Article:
Ten-year-old boy dubbed 'human snake' because of rare condition

Indian boy, 10, is branded a ‘human snake’ because of the thick SCALES covering his body from a rare skin condition

  • Jagannath, whose second name is unknown, suffers from lamellar ichthyosis
  • He is forced to bathe and moisturise constantly to keep his skin from cracking
  • Father Prabhakar Pradhan said he cannot afford treatment for his son
  • Jagannath, of the Ganjam district of eastern India, is unlikely to be cured

A ten-year-old boy in India is dubbed the ‘human snake’ because his skin is covered in large scales.

Jagannath, whose surname is unknown, has been covered in thick, dark plates ever since he was a baby.

His scales are caused by a rare and incurable condition, which means he is unable to shed old cells quickly enough. 

Jagannath’s skin is constantly flaking because it is so dry, another complication of his lamellar itchyosis.

Local reports claim he needs to bathe every hour and lather himself with moisturiser several times a day to soothe his painfully dry skin. 

His skin has become so tight that he is often left unable to walk properly, and needs a stick to help him stretch out his limbs, it is claimed. 

Jagannath’s father Prabhakar Pradhan, who works as a labourer in a paddy field, can’t afford the cost of his son’s treatment.

Jagannath (pictured), whose second name is unknown, is dubbed the ‘human snake’ because his skin is covered in large scales that shed every six weeks

Jagannath, from the Ganjam district of eastern India, suffers from the rare genetic skin condition lamellar ichthyosis. His hands are pictured with large scales of dry skin

Mr Pradhan, from the Ganjam district of eastern India, said: ‘My son has suffered this disease since childhood, and there is no cure for it.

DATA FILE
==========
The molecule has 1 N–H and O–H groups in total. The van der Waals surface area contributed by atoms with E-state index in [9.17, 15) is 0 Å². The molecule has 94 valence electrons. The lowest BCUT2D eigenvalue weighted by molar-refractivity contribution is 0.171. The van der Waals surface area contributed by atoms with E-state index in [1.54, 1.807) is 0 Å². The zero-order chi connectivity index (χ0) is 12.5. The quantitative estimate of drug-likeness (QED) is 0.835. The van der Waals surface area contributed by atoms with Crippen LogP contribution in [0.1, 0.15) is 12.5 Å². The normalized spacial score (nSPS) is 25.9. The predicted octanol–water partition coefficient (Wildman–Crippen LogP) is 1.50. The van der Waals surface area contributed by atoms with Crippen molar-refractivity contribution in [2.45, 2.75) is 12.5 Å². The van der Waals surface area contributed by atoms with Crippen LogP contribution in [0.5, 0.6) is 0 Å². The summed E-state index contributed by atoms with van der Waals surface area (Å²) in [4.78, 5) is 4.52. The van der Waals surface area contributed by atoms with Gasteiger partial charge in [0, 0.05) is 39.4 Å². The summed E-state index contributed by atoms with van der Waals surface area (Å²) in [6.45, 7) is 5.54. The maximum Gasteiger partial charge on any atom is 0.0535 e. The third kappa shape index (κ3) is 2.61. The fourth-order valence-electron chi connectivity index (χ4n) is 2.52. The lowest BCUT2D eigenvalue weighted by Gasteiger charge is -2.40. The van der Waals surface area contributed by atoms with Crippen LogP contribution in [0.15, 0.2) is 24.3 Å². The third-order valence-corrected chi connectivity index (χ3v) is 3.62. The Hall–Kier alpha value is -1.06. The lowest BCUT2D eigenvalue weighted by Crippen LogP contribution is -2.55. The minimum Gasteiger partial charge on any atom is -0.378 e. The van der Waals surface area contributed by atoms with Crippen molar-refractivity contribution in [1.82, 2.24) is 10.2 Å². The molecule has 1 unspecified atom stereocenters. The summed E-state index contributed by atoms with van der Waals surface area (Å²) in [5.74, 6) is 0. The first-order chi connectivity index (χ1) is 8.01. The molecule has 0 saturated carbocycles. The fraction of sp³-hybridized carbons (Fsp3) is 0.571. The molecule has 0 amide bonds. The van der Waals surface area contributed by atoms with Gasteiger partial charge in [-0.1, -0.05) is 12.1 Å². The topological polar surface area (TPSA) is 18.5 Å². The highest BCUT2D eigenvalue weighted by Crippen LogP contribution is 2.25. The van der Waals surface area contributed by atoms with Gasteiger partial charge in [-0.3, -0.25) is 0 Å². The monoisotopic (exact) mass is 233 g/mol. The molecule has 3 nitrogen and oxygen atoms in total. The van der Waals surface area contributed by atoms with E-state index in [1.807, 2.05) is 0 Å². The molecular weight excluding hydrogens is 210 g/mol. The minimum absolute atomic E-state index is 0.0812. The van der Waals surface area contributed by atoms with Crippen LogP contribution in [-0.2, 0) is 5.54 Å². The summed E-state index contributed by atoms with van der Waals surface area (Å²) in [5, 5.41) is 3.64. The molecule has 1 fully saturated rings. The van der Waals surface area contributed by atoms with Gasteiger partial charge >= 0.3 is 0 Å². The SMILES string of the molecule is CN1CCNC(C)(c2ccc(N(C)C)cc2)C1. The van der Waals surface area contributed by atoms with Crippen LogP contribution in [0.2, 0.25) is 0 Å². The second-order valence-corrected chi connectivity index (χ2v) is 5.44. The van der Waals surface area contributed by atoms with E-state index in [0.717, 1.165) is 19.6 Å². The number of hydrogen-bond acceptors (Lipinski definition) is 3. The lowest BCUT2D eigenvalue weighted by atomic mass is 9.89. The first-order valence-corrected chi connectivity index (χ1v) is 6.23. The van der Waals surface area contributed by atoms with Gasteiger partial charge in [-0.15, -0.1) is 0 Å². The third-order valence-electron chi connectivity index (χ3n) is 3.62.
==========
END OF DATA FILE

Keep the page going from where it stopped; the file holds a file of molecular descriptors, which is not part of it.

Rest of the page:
‘I do not have enough money to take him for a treatment and my heart breaks seeing him suffer with this cursed disease every day.’

Lamellar ichthyosis affects less than one in 200,000 people and is one of 20 types of ichthyosis.

Ichthyosis is caused by a faulty gene, which can either speed up or slow down the normal rate at which the skin regenerates. 

In both cases, it causes a build-up of rough, scaly skin which is likened to scales of a fish or reptile.

Lamella ichthyosis is apparent from birth, leaving babies covered in a tight, clear film called a collodion membrane.

The membrane sheds after a few weeks, leaving the skin red and painted with large, plate-like areas of dark scales. 

People with lamellar ichthyosis typically have these plate-like scales covering their skin for the rest of their lives.

The young boy is forced to bathe every hour and lather himself with moisturiser every three hours to soothe his painfully dry skin. It pulls at his eyes (pictured)

Father Prabhakar Pradhan (left), who works as a labourer in a paddy field in the Ganjam district of eastern India, can’t afford the cost of his son’s treatment

Sadly Jagannath struggles to walk due to his condition and has to use a cane


Infants with lamellar ichthyosis are typically born with a tight, clear sheath covering their skin called a collodion membrane. 

This membrane usually dries and peels off during the first few weeks of life, and then it becomes obvious that affected babies have scaly skin. 

It is believed to occur in one in every 200,000 people, according to the National Organisation for Rare Disorders.

Sufferers tend to have plate-like scales of skin which often appear brownish in colour.

The condition, which is one type of ichythosis, is caused by genetic abnormalities that affect the growth rate of the skin. 

The scales are so tight it can make closing the eyes difficult. In some cases, the skin around the eyes pulls so tightly it causes they eyelids to turn outward exposing the inner red lid.

Infants are at risk of infections or dehydration because their skin barrier is so weak. They may also have respiratory problems, hair loss and joint deformities as a result of the condition.   

Sadly, there is no cure for Jagannath’s condition and it can only be managed with creams and medications to relieve symptoms.

A dermatologist in the Indian district he lives in, who did not wish to be identified, said: ‘This disease is not treatable, although some doctors say there is a cure.’

Dr Rakhesh, senior consultant dermatologist at Aster MIMS hospital in Kerala, India, said lamellar ichthyosis is one of the rarest congenital skin conditions. 

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